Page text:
When I was much younger, owning a Wasp was one of my fervent goals but it was at a time when money was not easy to come by, and purchasing a custom-built wildcat rifle was not in the cards. Even when I reached an age where it was affordable it seemed the rifle I selected would always be chambered in a modern caliber. So this time, when I found myself with a spare Savage Model 10 action that needed to become a rifle, the decision was made to satisfy that old yearning and have the rifle chambered for the 219 Donaldson Wasp.

    I figured that modifying the Savage action to handle the 219 Donaldson Wasp case should be simple, basically just replacing the Savage 308 bolt-face with a 30-30 Winchester. But to my surprise Savage never made this action with a 30-30 bolt face. So I searched for other options and, with a dash of luck, made contact with a retired engineer from Savage Arms. He advised me wisely: “Some time ago I built a Donaldson Wasp and used 225 Winchester cases to eliminate the problem you have. If you did this you could use a 308 bolt. Of course the barrel would be head-spaced on the shoulder, not the rim.”

    What a simple solution; this would require no changes to the Savage action and the 219 Wasp cases would be made from 225 Winchester brass. And Winchester is still making runs for this brass so it is not too difficult to locate.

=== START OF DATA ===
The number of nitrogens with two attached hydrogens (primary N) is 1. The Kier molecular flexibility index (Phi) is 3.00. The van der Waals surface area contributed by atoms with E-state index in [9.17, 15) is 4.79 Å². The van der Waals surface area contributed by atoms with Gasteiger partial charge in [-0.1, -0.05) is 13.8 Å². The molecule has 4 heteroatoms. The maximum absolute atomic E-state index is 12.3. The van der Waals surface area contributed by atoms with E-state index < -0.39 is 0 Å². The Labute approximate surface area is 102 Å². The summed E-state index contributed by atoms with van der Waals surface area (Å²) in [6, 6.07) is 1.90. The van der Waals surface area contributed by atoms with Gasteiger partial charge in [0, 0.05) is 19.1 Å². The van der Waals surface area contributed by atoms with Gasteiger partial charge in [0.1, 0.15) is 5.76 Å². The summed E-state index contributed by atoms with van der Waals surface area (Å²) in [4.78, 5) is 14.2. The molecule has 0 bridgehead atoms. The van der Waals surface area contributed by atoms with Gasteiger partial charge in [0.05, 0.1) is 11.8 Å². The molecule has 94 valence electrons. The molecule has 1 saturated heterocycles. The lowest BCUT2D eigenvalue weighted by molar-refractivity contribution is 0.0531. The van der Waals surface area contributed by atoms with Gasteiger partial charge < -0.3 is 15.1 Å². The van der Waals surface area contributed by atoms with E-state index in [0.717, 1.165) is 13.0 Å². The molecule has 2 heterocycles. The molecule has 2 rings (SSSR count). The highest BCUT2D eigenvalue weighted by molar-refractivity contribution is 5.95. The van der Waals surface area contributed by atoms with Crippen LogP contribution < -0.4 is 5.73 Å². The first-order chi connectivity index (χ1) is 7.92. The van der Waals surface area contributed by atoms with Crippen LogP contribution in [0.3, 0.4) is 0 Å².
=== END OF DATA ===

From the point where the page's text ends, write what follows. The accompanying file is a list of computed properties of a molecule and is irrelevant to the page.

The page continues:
The barrel selected for the Wasp was a stainless Krieger single point, cut-rifled barrel with a 1:14-inch twist and a varmint contour. Once the barrel was on order Dave Kiff of Pacific Tool and Gauge was contacted and, after some discussion, the reamer selected was for a typical 219 Donaldson Wasp chambering with a no-turn neck. A Boyds’ stock, the Ross Featherweight Thumbhole model in nutmeg laminate, turned out to be the ideal stock for the project. It only weighed two and a half pounds and the barrel channel was easily altered for the varmint barrel. The parts for the rifle were sent to Kevin Weaver in Peyton, Colorado, a top-flight gunsmith that had created several very accurate rifles for me. With the rifle under way it was time to delve into one of my favorite pastimes… making wildcat brass.

    [​IMG]
    Kevin Weaver’s daughter helped test the rifle for accuracy.


    The reloading room was well equipped from years of constantly adding new devices so the additional reloading equipment required would be minimal. A set of forming dies, standard dies and a Sinclair neck expander should do the trick. RCBS offers two versions of forming dies, one for 25-35 Winchester cases and the other for 30-30 Winchester cases; the more common set for using 30-30 Winchester cases was chosen. During case forming the necks would be shrunk to 22 caliber, but would still have to be opened up to fit the mandrel on a neck turner, and for this task a Sinclair expander die with a 22-caliber mandrel was obtained.